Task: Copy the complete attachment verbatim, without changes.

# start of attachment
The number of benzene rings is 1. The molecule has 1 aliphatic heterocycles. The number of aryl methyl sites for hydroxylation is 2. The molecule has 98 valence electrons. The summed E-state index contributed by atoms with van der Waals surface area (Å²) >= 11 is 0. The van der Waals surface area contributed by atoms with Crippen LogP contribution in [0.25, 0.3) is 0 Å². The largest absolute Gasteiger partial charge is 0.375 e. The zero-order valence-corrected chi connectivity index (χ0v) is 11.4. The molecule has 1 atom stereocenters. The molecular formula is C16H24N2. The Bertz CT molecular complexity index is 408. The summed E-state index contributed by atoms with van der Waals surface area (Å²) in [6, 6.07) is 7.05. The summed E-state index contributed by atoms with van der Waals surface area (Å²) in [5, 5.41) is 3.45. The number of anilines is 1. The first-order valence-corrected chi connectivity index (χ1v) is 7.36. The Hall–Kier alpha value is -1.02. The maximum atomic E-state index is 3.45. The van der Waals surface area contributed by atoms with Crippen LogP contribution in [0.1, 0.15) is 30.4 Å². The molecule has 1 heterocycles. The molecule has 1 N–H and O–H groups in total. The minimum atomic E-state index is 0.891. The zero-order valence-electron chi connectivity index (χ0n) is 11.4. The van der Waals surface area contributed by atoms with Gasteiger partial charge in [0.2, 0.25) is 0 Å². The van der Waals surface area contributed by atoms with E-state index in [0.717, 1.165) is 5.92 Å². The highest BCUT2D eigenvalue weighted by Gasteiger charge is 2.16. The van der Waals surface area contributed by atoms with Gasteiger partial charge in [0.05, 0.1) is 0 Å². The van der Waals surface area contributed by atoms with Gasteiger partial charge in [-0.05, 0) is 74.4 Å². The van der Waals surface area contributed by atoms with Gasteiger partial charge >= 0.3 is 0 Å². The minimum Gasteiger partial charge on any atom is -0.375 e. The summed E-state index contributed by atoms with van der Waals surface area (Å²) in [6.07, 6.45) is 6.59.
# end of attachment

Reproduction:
The number of benzene rings is 1. The molecule has 1 aliphatic heterocycles. The number of aryl methyl sites for hydroxylation is 2. The molecule has 98 valence electrons. The summed E-state index contributed by atoms with van der Waals surface area (Å²) >= 11 is 0. The van der Waals surface area contributed by atoms with Crippen LogP contribution in [0.25, 0.3) is 0 Å². The largest absolute Gasteiger partial charge is 0.375 e. The zero-order valence-corrected chi connectivity index (χ0v) is 11.4. The molecule has 1 atom stereocenters. The molecular formula is C16H24N2. The Bertz CT molecular complexity index is 408. The summed E-state index contributed by atoms with van der Waals surface area (Å²) in [6, 6.07) is 7.05. The summed E-state index contributed by atoms with van der Waals surface area (Å²) in [5, 5.41) is 3.45. The number of anilines is 1. The first-order valence-corrected chi connectivity index (χ1v) is 7.36. The Hall–Kier alpha value is -1.02. The maximum atomic E-state index is 3.45. The van der Waals surface area contributed by atoms with Crippen LogP contribution in [0.1, 0.15) is 30.4 Å². The molecule has 1 heterocycles. The molecule has 1 N–H and O–H groups in total. The minimum atomic E-state index is 0.891. The zero-order valence-electron chi connectivity index (χ0n) is 11.4. The van der Waals surface area contributed by atoms with Gasteiger partial charge in [0.2, 0.25) is 0 Å². The van der Waals surface area contributed by atoms with E-state index in [0.717, 1.165) is 5.92 Å². The highest BCUT2D eigenvalue weighted by Gasteiger charge is 2.16. The van der Waals surface area contributed by atoms with Gasteiger partial charge in [0.05, 0.1) is 0 Å². The van der Waals surface area contributed by atoms with Gasteiger partial charge in [-0.05, 0) is 74.4 Å². The van der Waals surface area contributed by atoms with Gasteiger partial charge >= 0.3 is 0 Å². The minimum Gasteiger partial charge on any atom is -0.375 e. The summed E-state index contributed by atoms with van der Waals surface area (Å²) in [6.07, 6.45) is 6.59.